Synchronized Chaos December 2018: Daydreams and Reveries

Welcome to December’s issue of Synchronized Chaos Magazine! First off, here’s a scholarly paper on Chaos Theory from Femke Reitsma of the Graduate School of Geography, University of Wisconsin–Milwaukee. 

Our theme for this month is Daydreams and Reveries. 

Poet Mahbub’s speakers step out of linear time and place to process grief, love, and other strong emotions. One of Joan McNerney’s pieces concerns a literal dream, along with speakers who are dwarfed by the machinery, trains, and violence of urban life.

Michael Robinson takes us through the understated journey of a black boy, or man, through various forms of pain, including racist violence and personal loss, towards healing. He also reviews poet Jamel Gross’ new collection A Knight Without His Lovers, which is a tour-de-force through various kinds of romantic and family love. Interestingly, Gross also writes paranormal horror and action adventure, another angle on the subconscious.

Chris Nold relates a disjointed set of ephemera – emails, notes, drunken texts – that convey the life of a traveling salesman, along with narrative that reads like diary entries. Norman Olson details his journey through Scotland and Iceland, which includes a museum exhibit on the pre-Raphaelite artists and a historical illustration on the old Scottish weaving industry, now outsourced. Chimezie Ihekuna contributes a story of a holiday celebration nearly lost, then rekindled with a sudden blessing, in his excerpt from his new collection Christmas Time! 

Rui Carvalho renders life on Earth as a dreamlike island retreat, where we drift together with other creatures through sleep and wakefulness.

Ryan Quinn Flanagan’s clever, but tough-minded vignettes include a piece on going back to childhood to experience the awkward stages of learning as the very young learn. Mark Young reflects on our brainpower and creativity as human beings and ponders the many ways we can choose to use our lives and insights.

Joan Beebe describes how talking with loved ones and turning one’s thoughts to the future can help people survive traumas, including medical crises. When we move our thoughts out of the immediate present we can benefit from a larger and more hopeful perspective and rejoin community to share our insights with others.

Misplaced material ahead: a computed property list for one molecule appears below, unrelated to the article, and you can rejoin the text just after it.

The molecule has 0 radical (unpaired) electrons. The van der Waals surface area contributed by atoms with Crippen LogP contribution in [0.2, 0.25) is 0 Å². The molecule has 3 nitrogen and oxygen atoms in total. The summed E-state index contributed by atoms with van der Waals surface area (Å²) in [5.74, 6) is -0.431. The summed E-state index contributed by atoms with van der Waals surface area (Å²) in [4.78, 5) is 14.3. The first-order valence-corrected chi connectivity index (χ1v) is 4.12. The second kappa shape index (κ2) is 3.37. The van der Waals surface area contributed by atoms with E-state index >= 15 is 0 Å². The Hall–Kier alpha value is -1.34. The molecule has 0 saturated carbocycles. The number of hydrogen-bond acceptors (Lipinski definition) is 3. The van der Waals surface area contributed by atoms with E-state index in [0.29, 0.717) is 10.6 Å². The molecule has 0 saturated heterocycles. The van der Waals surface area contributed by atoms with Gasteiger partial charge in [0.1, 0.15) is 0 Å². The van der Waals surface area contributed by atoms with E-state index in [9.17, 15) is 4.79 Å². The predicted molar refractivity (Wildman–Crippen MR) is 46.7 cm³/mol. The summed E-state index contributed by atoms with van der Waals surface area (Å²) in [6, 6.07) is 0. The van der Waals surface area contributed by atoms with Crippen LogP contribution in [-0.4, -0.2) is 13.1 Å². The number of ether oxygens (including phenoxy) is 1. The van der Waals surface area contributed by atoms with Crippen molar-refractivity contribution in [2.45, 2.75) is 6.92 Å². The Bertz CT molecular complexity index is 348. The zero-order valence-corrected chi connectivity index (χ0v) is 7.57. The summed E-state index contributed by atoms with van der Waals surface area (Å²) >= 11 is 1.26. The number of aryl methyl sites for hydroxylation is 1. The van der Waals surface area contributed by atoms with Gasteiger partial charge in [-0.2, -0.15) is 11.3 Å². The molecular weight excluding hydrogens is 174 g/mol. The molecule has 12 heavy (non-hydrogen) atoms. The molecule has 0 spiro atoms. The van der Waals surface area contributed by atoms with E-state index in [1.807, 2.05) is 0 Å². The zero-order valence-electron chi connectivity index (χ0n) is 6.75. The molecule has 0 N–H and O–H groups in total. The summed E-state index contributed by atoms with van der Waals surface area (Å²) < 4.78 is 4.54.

Sheryl Bize-Boutte also shares a tale of family love, where a husband brings his wife back to the days of their youthful love with the gift of a special dress.

K.C. Fontaine’s poetic speaker also changes himself while recovering from a personal trauma, and becomes more conventional, more the way he feels others wanted him to be. It’s left ambiguous whether this change is positive, though.

J.J. Campbell offers up dreamier-than-usual ruminations on lost love and vitality, while probing the thin line between pain and pleasure. Sylvia Ofoha carries readers through cycles of ragged emotions: from grief to relief to joy and then back again. James D. Casey also journeys through grief, as his speakers lament the loss of parts of themselves along with formerly idolized loved ones.

John Patrick Robbins explores self-deception, the difference between your exterior and interior. The way people see you, the way you want them to see you, and the way you see yourself may be three totally different matters.

Chimezie Ihekuna, in the final installment of his drama The Success Story, presents a dream fully realized, while Elizabeth Hughes’ Book Periscope reviews titles that concern perseverance towards one’s goals. These include Marshall Ginevan’s law enforcement action drama The Wrong Side of the Badge, Patricia Thorpe’s children’s book The Canada Goslings: Lilly and Scooter, and Everton Robinson’s parenting title A Child’s Guide to Wisdom, ten-year-old author Sebastian Deras’ adventuresome Space Rangers  and Bonnie Ring’s sensitively rendered Women Who Knew Jesus. 

Finally, poet Vijay Nair presents two pieces about making the most of your life, and becoming your own hero by how you choose to live. Scott Thomas Outlar joins him in that sentiment with a philosophical essay on how to create positive change by focusing on creating what you would like to see rather than tearing down the negative.

This is from our friend and colleague Rui Carvalho: 

We are very happy to announce that the literary contest ‘Nature’ is about to start. This year’s theme is “The Nature of the Universe”,
with Earth’s terrestrial nature remaining central to the theme.

All are welcome to enter by submitting a piece of writing on the theme of nature and the natural world. This can be a poem, a short essay, or a short story. American author Janine Canan, who has a long and established reputation writing on these themes, will serve as judge, and Portuguese author Rui Carvalho sponsors the contest and prizes.

Further details and deadlines can be found at: